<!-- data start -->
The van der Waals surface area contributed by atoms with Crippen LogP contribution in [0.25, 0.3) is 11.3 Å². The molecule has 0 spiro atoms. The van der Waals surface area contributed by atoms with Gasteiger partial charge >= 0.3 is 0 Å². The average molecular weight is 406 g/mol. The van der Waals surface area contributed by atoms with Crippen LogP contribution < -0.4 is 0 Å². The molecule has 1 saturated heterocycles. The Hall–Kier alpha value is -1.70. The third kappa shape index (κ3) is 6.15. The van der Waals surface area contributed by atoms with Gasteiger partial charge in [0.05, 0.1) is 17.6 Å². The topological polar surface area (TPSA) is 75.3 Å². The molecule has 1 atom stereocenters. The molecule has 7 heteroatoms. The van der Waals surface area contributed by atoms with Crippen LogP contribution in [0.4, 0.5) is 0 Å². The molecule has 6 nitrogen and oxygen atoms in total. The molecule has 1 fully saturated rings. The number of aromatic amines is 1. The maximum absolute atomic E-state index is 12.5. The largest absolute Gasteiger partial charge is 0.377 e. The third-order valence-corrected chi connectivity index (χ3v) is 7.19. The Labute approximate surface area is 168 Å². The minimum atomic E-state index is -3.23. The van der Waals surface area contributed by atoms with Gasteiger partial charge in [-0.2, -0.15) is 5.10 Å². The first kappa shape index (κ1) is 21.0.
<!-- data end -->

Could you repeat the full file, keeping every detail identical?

The van der Waals surface area contributed by atoms with Crippen LogP contribution in [0.25, 0.3) is 11.3 Å². The molecule has 0 spiro atoms. The van der Waals surface area contributed by atoms with Gasteiger partial charge >= 0.3 is 0 Å². The average molecular weight is 406 g/mol. The van der Waals surface area contributed by atoms with Crippen LogP contribution < -0.4 is 0 Å². The molecule has 1 saturated heterocycles. The Hall–Kier alpha value is -1.70. The third kappa shape index (κ3) is 6.15. The van der Waals surface area contributed by atoms with Gasteiger partial charge in [0.05, 0.1) is 17.6 Å². The topological polar surface area (TPSA) is 75.3 Å². The molecule has 1 atom stereocenters. The molecule has 7 heteroatoms. The van der Waals surface area contributed by atoms with Crippen LogP contribution in [0.4, 0.5) is 0 Å². The molecule has 6 nitrogen and oxygen atoms in total. The molecule has 1 fully saturated rings. The number of aromatic amines is 1. The maximum absolute atomic E-state index is 12.5. The largest absolute Gasteiger partial charge is 0.377 e. The third-order valence-corrected chi connectivity index (χ3v) is 7.19. The Labute approximate surface area is 168 Å². The minimum atomic E-state index is -3.23. The van der Waals surface area contributed by atoms with Gasteiger partial charge in [-0.2, -0.15) is 5.10 Å². The first kappa shape index (κ1) is 21.0.